There, too, 5-axis technology and high-speed machines are used to manufacture molds for complex cast parts, but in the high-end segment the know-how, simulation, design, thermal household calculation and engineering still come from Germany. In the medium term, people are also thinking of having their own assembly site in China.
In 2019, the trade magazine Wirtschaftswoche counted the SF Tooling Group with Schaufler Tooling in Germany and Fischer Tool & Die in the USA among the world market leaders.
Heinrich is convinced that his company will cope with the challenges and is well positioned, because the corona effects are temporary.
The entrepreneur sees the situation very realistically and expects good opportunities for Europe shortly, because the average age of the vehicles is relatively high and that means replacement needs and fleet renewal is imminent. The export of vehicles could become less in the medium term because the value chains tend to shift to other markets in the direction of Asia.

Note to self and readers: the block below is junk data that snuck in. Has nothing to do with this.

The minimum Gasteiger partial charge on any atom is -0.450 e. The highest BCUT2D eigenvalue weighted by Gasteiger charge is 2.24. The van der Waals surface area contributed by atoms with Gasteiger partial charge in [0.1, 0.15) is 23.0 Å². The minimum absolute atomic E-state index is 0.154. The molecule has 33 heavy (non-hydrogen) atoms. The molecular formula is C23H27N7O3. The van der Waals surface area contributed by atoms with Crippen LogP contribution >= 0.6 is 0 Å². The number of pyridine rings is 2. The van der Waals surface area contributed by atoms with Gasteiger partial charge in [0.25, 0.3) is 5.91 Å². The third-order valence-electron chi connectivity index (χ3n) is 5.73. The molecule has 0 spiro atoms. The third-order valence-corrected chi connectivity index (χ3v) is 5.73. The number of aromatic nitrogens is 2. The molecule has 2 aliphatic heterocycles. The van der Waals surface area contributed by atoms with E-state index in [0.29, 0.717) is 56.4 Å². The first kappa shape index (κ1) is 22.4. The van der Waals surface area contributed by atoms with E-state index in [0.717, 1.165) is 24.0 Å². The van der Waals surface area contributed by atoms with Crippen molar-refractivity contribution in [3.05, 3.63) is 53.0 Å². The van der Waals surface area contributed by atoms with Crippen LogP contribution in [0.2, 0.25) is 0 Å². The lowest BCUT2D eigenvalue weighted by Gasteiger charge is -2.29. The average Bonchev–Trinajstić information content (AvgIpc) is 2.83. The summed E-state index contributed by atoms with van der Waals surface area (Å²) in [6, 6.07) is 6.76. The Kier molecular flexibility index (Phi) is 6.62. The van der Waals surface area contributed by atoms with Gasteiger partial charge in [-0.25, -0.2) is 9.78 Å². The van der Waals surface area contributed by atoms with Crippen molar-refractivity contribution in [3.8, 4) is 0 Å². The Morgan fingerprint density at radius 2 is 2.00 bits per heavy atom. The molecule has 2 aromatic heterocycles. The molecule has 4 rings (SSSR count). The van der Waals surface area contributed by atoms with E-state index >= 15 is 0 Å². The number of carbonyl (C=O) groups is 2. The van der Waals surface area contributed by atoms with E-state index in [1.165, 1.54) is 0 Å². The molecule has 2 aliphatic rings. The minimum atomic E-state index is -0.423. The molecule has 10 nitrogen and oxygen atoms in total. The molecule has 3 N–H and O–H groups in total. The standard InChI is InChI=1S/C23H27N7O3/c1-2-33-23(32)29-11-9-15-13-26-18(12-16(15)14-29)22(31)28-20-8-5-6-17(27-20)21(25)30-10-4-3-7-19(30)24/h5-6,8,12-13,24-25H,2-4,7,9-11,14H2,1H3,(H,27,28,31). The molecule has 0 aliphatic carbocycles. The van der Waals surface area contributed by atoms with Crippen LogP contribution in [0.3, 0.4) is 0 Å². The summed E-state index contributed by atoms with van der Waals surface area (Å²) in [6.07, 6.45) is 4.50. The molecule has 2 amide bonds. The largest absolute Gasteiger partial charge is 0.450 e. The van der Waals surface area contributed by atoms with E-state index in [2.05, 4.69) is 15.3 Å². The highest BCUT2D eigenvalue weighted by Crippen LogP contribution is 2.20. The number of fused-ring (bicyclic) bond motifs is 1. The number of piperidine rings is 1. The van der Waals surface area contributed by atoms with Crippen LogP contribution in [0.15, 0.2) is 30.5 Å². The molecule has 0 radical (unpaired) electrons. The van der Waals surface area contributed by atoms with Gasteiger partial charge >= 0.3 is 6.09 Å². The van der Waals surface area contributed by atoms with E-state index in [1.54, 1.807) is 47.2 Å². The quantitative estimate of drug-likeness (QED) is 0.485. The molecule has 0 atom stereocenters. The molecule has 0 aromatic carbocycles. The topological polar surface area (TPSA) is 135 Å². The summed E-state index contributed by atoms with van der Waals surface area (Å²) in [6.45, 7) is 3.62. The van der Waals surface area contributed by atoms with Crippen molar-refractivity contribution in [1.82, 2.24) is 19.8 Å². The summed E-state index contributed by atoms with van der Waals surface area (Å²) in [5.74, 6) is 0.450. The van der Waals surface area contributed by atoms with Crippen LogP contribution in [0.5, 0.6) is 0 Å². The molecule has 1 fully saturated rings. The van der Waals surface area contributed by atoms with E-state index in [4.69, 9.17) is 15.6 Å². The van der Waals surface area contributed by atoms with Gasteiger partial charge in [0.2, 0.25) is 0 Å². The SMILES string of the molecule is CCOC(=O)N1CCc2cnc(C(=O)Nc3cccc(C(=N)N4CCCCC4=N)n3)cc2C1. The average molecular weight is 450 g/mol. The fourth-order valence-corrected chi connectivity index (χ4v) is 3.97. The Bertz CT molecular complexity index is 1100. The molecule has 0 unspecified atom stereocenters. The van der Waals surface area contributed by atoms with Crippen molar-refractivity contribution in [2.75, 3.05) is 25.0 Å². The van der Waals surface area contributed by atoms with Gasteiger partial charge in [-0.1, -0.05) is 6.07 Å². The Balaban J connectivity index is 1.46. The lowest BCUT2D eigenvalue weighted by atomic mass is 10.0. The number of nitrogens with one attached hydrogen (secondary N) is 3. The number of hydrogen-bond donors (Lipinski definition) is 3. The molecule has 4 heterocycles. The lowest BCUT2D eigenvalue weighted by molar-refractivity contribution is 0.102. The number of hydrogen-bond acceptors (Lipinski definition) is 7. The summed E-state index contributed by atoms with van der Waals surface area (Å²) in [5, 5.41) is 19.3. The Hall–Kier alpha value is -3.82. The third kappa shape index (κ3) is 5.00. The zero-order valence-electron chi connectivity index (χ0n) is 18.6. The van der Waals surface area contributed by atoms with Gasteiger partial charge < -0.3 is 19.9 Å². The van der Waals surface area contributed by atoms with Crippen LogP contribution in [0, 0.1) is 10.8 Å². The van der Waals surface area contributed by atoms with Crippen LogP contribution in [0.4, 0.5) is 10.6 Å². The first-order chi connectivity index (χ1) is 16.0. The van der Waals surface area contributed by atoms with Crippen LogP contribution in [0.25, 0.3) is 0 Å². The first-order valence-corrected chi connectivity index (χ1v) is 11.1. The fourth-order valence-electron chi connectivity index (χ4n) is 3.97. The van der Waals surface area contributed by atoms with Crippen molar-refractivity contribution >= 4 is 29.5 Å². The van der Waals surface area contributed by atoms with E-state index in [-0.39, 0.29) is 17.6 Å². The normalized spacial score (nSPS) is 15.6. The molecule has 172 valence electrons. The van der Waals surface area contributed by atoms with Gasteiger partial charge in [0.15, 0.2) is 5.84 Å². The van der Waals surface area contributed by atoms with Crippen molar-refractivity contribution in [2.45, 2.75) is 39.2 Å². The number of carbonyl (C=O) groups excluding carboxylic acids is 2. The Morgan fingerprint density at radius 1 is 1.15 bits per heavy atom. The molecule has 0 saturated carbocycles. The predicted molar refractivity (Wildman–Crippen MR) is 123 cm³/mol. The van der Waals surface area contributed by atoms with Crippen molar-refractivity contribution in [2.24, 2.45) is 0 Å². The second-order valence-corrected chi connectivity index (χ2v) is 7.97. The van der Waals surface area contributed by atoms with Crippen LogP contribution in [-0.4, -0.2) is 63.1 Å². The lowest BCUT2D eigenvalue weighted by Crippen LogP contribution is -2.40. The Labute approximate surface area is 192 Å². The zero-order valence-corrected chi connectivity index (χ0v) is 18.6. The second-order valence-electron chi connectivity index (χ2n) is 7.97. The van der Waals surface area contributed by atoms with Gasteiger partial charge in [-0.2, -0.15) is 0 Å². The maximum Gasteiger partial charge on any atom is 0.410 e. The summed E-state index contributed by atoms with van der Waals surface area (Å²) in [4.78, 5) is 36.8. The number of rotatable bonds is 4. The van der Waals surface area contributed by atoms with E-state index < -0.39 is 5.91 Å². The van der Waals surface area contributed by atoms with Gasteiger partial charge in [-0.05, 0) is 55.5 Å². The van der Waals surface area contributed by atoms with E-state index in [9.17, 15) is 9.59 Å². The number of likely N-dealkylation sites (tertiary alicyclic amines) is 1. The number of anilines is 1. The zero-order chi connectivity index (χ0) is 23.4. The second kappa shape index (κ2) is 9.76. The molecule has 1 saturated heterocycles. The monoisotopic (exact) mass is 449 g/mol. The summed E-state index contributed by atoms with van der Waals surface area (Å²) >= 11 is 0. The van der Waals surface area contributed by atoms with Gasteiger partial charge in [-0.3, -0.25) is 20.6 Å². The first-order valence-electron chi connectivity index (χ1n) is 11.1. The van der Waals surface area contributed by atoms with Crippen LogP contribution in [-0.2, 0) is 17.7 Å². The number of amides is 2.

The investment climate for OEMs and suppliers in the automotive industry is determined by the transformation and the discussion about alternative drives, connectivity and autonomous driving, so that classic investments are sometimes delayed. Overall, it can be seen that the variety of models is being reduced in favor of future technologies.
However, anyone who claims to know how the transformation of the drives is really developing must be a clairvoyant, because we are in very young and dynamic technologies that make forecasting difficult. In any case, there are excellent opportunities for die casting in the light metal sector for each of the possible drive types to be part of the demand and supply chain, and that for all common drive types in parallel for the coming years. This requires a high degree of flexibility and knowledge transfer and challenges everyone involved to work more closely together. In Heinrich's opinion, mold makers and foundries could well be involved in the development processes earlier.
Everything that makes die casting more competitive overall is also good for mold making, including integrated large cast parts for the body.